Derby d'Italia: The infamous Inter-Juventus rivalry

Posted by Mike Whittaker

Diego MilitoGettyImagesDiego Milito will hope to swing the derby d'Italia Inter's way

This weekend sees Inter travel to the Juventus stadium in Turin for the 183rd Serie A meeting of the two most successful clubs in Italy. The derby d'Italia, as the fixture was dubbed in 1967 by the famous Italian sports journalist Gianni Brera is one of the most intense matches in world football. With a fierce rivalry that is so deeply rooted in each club's history, it is almost an unwritten rule that fans of one club will automatically despise the other even if they're unsure why.

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The animosity between Inter and Juve has over half a century's worth of history, and although no one knows for certain what started the rivalry between the clubs it is widely accepted that the famous 9-1 Juventus win in the 1960/61 season was a major contributing factor. Unsurprisingly it all boils down to what we'll call irregularities on the Bianconeri's part that have fuelled the fires between the two clubs.

In April of 1961 second placed Inter travelled to Turin to take on first placed Juventus, and like the situation this season Inter were only four points behind the league leaders. Confidence was high for the Nerazzurri after winning the Milan leg of the fixture earlier in the season, and the team were hopeful to repeat the result and close the gap on first place.

Unfortunately, more fans than the stadium could hold turned up to see the game resulting in around 5000 spilling out from the stands to watch from the sidelines and even from the Inter bench. Despite the extreme overcrowding the game started as planned, but after just 30 minutes of play the referee called for the match to be abandoned when Juventus fans stormed the pitch.

According to the rules at that time Inter were rightly awarded a 2-0 win, just as Juventus had been in similar circumstances a few seasons previously, but Juventus took offence to this decision and appealed to the Italian football governing body, the FIGC (Funny how they didn't see anything wrong when the decision favoured them!).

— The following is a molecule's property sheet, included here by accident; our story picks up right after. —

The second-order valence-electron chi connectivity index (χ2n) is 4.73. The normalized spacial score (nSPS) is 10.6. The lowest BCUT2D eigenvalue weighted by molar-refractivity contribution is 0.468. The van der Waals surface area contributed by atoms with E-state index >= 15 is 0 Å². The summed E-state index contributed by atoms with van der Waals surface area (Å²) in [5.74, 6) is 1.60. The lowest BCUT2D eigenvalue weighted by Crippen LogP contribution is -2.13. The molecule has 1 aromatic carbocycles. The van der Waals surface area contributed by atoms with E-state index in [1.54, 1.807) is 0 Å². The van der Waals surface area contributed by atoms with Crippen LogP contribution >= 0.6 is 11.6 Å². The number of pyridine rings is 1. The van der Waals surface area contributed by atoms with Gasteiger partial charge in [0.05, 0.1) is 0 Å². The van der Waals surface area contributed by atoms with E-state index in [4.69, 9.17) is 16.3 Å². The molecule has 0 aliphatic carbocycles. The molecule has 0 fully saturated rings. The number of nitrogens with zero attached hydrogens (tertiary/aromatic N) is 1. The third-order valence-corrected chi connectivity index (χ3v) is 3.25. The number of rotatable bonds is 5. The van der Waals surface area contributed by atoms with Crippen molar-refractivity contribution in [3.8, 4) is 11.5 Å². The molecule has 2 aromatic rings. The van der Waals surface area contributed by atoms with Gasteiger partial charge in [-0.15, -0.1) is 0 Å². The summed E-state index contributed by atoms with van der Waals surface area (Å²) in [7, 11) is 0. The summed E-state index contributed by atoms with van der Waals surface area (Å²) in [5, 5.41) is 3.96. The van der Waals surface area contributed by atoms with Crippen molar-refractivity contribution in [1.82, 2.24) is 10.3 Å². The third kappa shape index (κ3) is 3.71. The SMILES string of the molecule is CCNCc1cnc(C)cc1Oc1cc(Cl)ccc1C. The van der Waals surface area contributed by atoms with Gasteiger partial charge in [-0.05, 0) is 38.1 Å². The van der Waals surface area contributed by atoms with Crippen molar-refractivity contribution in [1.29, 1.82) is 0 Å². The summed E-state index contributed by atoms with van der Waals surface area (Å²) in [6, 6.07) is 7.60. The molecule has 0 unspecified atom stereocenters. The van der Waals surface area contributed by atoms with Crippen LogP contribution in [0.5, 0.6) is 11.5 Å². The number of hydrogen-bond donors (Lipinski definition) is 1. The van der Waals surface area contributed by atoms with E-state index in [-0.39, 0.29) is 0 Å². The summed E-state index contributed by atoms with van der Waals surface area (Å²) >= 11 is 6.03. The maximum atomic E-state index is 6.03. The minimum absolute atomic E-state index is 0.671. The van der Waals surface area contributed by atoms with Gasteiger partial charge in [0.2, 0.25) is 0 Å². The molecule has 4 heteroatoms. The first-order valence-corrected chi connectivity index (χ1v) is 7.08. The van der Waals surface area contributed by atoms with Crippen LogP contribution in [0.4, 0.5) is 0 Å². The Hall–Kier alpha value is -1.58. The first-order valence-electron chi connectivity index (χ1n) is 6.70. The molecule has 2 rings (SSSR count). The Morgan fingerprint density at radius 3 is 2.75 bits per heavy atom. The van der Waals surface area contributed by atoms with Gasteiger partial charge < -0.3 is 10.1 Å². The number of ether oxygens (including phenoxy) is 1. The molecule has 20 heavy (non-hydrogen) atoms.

On the last day of the season, the court ruled that Inter's win wouldn't stand and the game would have to be replayed. In the eyes of Inter, the players and the fans this ruling virtually handed Juve the Scudetto. To make matters worse the head of the FIGC at that time was Umberto Agnelli, president of Juventus FC (father of the current president, Andrea Agnelli) which anyone with sense can see was a severe conflict of interests.

Inter president Angelo Moratti (father of the current Inter president, Massimo) and legendary coach Helenio Herrera decided the Nerazzurri would play the match, but to show it for the farce that it was they fielded the primavera team in protest. The outcome was a 9-1 destruction of Inter by Juve and a rivalry that continues today was born. It's staggering to think that events that occurred 50 years ago are still colouring fans' opinions, but we have long memories and the legend of that game lives on.

Since then there have been many more controversial games with dubious outcomes, including the one that sparked my own loathing for the Turin club and made the rivalry relevant to a whole new generation of Interisti. In 1998 Ronaldo was famously denied an obvious penalty shortly before Juventus were granted an undeserved one down the other end of the pitch. Eight years later the world discovered the real cause of these dubious decisions as the Calciopoli scandals were revealed - resulting in Juventus having two titles stripped from them and being demoted to Serie B.

Last season Juventus stirred it all up again as they won the Scudetto, claiming that the stripped titles were rightly theirs and they were entitled to add a third star on their shirt signifying they've won 30 Scudetti. Even though officially the world football governing bodies only recognise 28 titles, both the club and fans still insist that they have 30, even showing this in their recently built stadium.

As you can see this rivalry is so intense that it is a defining element for both fan bases and has elevated itself to one of the biggest in world football, often compared to the likes of Celtic v Rangers or Boca v River plate. Add to all this the fact that the newly invigorated Inter are hot on the heels of Juventus in this seasons title chase, and the Nerazzurri would love to break the Old Lady's 49 game unbeaten run. All the history, passion and depth of feeling involved in the derby d'Italia, not to mention the importance of securing the win, almost guarantees the match will be one of the highlights of world football this season, a game that will thrill and entertain regardless of your loyalties.

Nothing would bring me greater pleasure than seeing Juventus knocked back down to earth with a win for the mighty Nerazzurri. Most importantly, no matter what they say or do, they can never change the fact that despite Inter has less Scudetti, the Nerazzurri possess a few things Juve will never have - and above all else a treble!

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